Offsetting these risks are that up to 70% of the UK stock market's revenues are sourced from overseas, so that the performance of the UK stock market is more exposed to recovering global growth than it is directly to the domestic UK economy, with overseas earnings being boosted further by the weakness of sterling. Secondly, the valuation of the UK market remains supportive, trading below the long term average price earnings ratio.

 

A key challenge for the UK stock market in 2010 will be the transition from a recovery driven by unprecedented monetary and fiscal stimulus, to an environment where Quantitative Easing is gradually reduced and eventually withdrawn. It is likely that investors will at times be unsettled as this transition process unfolds, but it is our expectation that as the underlying economic recovery develops, the UK stock market should deliver attractive returns, given the valuation opportunities on offer. Whilst there are always uncertainties, for the patient investor it is worth remembering that equities have delivered long term real returns through previous crises and economic turmoil.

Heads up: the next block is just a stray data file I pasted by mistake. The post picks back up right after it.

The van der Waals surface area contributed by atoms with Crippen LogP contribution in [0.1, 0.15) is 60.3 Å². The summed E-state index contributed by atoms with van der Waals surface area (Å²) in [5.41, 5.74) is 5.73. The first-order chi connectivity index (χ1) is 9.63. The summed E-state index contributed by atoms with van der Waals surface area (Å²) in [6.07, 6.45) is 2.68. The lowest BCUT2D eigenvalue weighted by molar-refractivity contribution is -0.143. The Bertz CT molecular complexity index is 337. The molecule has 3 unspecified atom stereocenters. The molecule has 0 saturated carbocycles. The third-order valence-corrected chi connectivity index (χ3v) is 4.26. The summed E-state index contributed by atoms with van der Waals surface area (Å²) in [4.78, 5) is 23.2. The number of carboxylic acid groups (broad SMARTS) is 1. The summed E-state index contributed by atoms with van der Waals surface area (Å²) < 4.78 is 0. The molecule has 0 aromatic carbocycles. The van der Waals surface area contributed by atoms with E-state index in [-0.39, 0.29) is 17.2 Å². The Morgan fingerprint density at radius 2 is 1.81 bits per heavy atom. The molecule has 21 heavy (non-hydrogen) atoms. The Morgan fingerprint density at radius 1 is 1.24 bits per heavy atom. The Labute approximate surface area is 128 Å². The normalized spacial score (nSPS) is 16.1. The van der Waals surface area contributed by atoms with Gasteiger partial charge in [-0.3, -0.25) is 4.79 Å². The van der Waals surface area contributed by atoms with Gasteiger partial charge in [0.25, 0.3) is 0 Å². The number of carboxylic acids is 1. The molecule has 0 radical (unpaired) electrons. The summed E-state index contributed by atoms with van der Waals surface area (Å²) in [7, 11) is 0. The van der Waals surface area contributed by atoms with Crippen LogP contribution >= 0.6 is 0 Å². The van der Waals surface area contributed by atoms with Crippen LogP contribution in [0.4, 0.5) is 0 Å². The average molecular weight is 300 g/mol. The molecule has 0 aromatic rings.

James Illsley

Sarah Emly

Investment Managers

 

9th March 2010

 

Principal Risks

 

With the assistance of the Manager, the Board has drawn up a risk matrix, which identifies the key risks to the Company. These key risks fall broadly under the following categories: